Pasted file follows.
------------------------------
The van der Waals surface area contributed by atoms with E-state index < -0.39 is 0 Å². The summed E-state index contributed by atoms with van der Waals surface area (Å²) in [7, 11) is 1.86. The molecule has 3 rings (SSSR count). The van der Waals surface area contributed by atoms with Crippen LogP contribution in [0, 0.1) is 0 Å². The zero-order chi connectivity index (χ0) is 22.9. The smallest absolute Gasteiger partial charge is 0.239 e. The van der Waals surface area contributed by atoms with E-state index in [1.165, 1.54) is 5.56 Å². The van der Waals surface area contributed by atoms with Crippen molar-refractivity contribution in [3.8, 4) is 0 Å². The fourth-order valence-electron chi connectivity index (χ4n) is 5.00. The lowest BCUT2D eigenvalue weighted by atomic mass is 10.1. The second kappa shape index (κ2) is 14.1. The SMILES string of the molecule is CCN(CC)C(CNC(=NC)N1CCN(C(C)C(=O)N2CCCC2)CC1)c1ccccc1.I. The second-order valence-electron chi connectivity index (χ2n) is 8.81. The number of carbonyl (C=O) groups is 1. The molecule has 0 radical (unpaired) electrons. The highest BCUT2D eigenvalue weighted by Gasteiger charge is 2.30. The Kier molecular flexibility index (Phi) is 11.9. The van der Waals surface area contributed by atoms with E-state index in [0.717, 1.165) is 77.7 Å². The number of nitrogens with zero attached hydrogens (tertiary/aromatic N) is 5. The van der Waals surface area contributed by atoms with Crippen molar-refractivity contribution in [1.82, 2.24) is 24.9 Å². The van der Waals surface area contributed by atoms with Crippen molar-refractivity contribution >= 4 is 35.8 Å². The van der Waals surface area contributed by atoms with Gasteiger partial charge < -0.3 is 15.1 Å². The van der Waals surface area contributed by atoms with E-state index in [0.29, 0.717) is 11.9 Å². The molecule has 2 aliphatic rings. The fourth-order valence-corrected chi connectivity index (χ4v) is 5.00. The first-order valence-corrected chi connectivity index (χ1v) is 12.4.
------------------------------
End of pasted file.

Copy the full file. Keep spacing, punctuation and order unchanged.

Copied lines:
The van der Waals surface area contributed by atoms with E-state index < -0.39 is 0 Å². The summed E-state index contributed by atoms with van der Waals surface area (Å²) in [7, 11) is 1.86. The molecule has 3 rings (SSSR count). The van der Waals surface area contributed by atoms with Crippen LogP contribution in [0, 0.1) is 0 Å². The zero-order chi connectivity index (χ0) is 22.9. The smallest absolute Gasteiger partial charge is 0.239 e. The van der Waals surface area contributed by atoms with E-state index in [1.165, 1.54) is 5.56 Å². The van der Waals surface area contributed by atoms with Crippen molar-refractivity contribution in [3.8, 4) is 0 Å². The fourth-order valence-electron chi connectivity index (χ4n) is 5.00. The lowest BCUT2D eigenvalue weighted by atomic mass is 10.1. The second kappa shape index (κ2) is 14.1. The SMILES string of the molecule is CCN(CC)C(CNC(=NC)N1CCN(C(C)C(=O)N2CCCC2)CC1)c1ccccc1.I. The second-order valence-electron chi connectivity index (χ2n) is 8.81. The number of carbonyl (C=O) groups is 1. The molecule has 0 radical (unpaired) electrons. The highest BCUT2D eigenvalue weighted by Gasteiger charge is 2.30. The Kier molecular flexibility index (Phi) is 11.9. The van der Waals surface area contributed by atoms with E-state index in [0.717, 1.165) is 77.7 Å². The number of nitrogens with zero attached hydrogens (tertiary/aromatic N) is 5. The van der Waals surface area contributed by atoms with Crippen molar-refractivity contribution in [1.82, 2.24) is 24.9 Å². The van der Waals surface area contributed by atoms with Crippen molar-refractivity contribution >= 4 is 35.8 Å². The van der Waals surface area contributed by atoms with Gasteiger partial charge < -0.3 is 15.1 Å². The van der Waals surface area contributed by atoms with E-state index in [0.29, 0.717) is 11.9 Å². The molecule has 2 aliphatic rings. The fourth-order valence-corrected chi connectivity index (χ4v) is 5.00. The first-order valence-corrected chi connectivity index (χ1v) is 12.4.